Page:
It's also not surprising they decided to join their House colleagues in pressing to convert Medicaid into some type of a capped state block grant program and to repeal the Affordable Care Act.
The Senate Republicans' different approaches to Medicare, Medicaid, and the ACA may be because the first is a widely popular universal program that benefits all Americans regardless of income; if they try to restructure Medicare, they know they will be accused of seeking to “end Medicare as we know it.”
In contrast, Medicaid is a means-tested welfare program for lower-income people that sometimes is inaccurately characterized as a program for lazy slackers who don't want to work. In fact, most Medicaid beneficiaries are employed or live in households with a working member. The ACA's coverage expansions also are income-based and largely benefit working-class people.
With the 2016 elections looming and a number of senators thinking of running for president, Senate Republicans are acutely aware that people who benefit from Medicare vote at a high rate and often base their votes on Medicare. In contrast, those who benefit from Medicaid and the ACA vote at a lower rate and do not necessarily have as strong a commitment to those programs.
That doesn't mean Senate Republicans don't favor the House approach of transforming Medicare into a defined-benefit program, which they call premium support. Indeed, many—including GOP presidential hopeful Sen. Marco Rubio of Florida—have been strong advocates of the premium-support model.
But as Sen. Chuck Grassley said about the Senate's 2016 budget blueprint, “from the standpoint of a budget, the less words of the English language you use, the better off you are.” It's preferable to “just have figures in there” rather than spelling out specific changes in entitlement programs as the House did, Grassley added.
That said, Senate Republicans are much more willing to denounce Medicaid and, of course, the ACA. And that gets to why it could be risky for Congress to move Medicare more toward a means-tested program like Medicaid—which the current Medicare physician payment reform package would do by imposing higher premium contributions on higher-income seniors.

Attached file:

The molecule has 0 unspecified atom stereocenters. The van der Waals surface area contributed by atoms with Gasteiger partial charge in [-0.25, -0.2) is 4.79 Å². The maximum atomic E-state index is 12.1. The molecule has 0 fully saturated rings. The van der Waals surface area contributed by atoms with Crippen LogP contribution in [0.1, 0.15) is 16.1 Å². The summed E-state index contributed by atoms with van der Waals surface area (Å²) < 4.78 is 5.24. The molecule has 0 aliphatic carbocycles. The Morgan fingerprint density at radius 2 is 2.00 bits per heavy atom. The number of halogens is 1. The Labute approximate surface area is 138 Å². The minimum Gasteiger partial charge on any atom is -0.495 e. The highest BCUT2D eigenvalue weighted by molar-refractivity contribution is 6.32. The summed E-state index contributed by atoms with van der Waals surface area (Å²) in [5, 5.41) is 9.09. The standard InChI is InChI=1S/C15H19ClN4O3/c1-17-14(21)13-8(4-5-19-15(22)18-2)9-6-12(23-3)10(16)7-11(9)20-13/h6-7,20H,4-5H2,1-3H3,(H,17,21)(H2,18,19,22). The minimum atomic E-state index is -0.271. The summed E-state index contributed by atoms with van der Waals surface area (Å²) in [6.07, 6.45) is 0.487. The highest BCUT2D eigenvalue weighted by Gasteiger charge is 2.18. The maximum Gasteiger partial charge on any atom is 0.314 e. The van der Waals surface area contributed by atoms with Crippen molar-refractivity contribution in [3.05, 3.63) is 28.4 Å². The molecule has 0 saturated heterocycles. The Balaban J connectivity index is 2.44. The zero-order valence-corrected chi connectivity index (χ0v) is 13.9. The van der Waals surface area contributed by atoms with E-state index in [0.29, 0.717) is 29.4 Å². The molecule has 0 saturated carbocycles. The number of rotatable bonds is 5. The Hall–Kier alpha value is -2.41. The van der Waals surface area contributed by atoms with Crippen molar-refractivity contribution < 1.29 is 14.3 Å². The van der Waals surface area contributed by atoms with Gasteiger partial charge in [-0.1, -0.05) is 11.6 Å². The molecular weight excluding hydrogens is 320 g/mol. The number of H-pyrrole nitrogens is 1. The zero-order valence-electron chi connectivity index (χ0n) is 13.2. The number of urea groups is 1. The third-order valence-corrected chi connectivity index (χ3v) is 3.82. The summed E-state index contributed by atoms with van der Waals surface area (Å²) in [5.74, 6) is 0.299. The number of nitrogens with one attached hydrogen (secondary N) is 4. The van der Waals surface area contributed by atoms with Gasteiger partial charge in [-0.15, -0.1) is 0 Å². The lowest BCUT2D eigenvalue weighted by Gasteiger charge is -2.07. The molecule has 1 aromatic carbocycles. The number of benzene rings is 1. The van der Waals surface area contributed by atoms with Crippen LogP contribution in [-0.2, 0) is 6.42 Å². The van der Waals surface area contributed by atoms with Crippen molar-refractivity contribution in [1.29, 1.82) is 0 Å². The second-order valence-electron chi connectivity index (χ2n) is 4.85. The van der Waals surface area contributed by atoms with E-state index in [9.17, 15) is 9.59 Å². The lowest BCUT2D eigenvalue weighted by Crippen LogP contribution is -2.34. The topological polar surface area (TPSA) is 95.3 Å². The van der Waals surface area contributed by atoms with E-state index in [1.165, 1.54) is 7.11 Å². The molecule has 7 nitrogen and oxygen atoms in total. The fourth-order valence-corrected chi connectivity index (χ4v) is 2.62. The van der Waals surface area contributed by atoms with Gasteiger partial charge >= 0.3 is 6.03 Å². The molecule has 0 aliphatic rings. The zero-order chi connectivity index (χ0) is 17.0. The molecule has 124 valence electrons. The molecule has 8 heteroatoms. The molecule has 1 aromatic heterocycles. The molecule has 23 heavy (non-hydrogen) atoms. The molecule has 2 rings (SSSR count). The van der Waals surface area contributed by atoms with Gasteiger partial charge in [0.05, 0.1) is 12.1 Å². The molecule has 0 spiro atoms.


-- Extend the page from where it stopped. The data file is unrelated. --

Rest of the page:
As Eduardo Porter recalled recently in the New York Times, in 1973 Wilbur Cohen, a key Democratic strategist behind both Social Security and Medicare, debated Nobel Prize-winning free-market economist Milton Friedman, who criticized Social Security by saying it offered overly generous benefits to wealthier Americans compared with its benefits to lower-income people. “You are right,” Cohen replied. “However, a program for poor people will be a poor program.”
Years later, Friedman acknowledged that Cohen was right. “Look at what has happened to public housing: It's a program designed for poor people—it's a poor program,” Friedman said in an interview in 1998. “Look at what happened to Aid to Families with Dependent Children: It was a program designed for poor people—it was a poor program.”
“Programs that are designed for the poor will be poor programs,” Friedman continued. “You need to have a universal program to have the backing of society as a whole, in order that it can really be a part of the structure of society.”
Hence the sharply different treatment of Medicare, Medicaid and the ACA in the current Republican budget proposals. Americans should keep Milton Friedman's words in mind as the future of these programs is debated.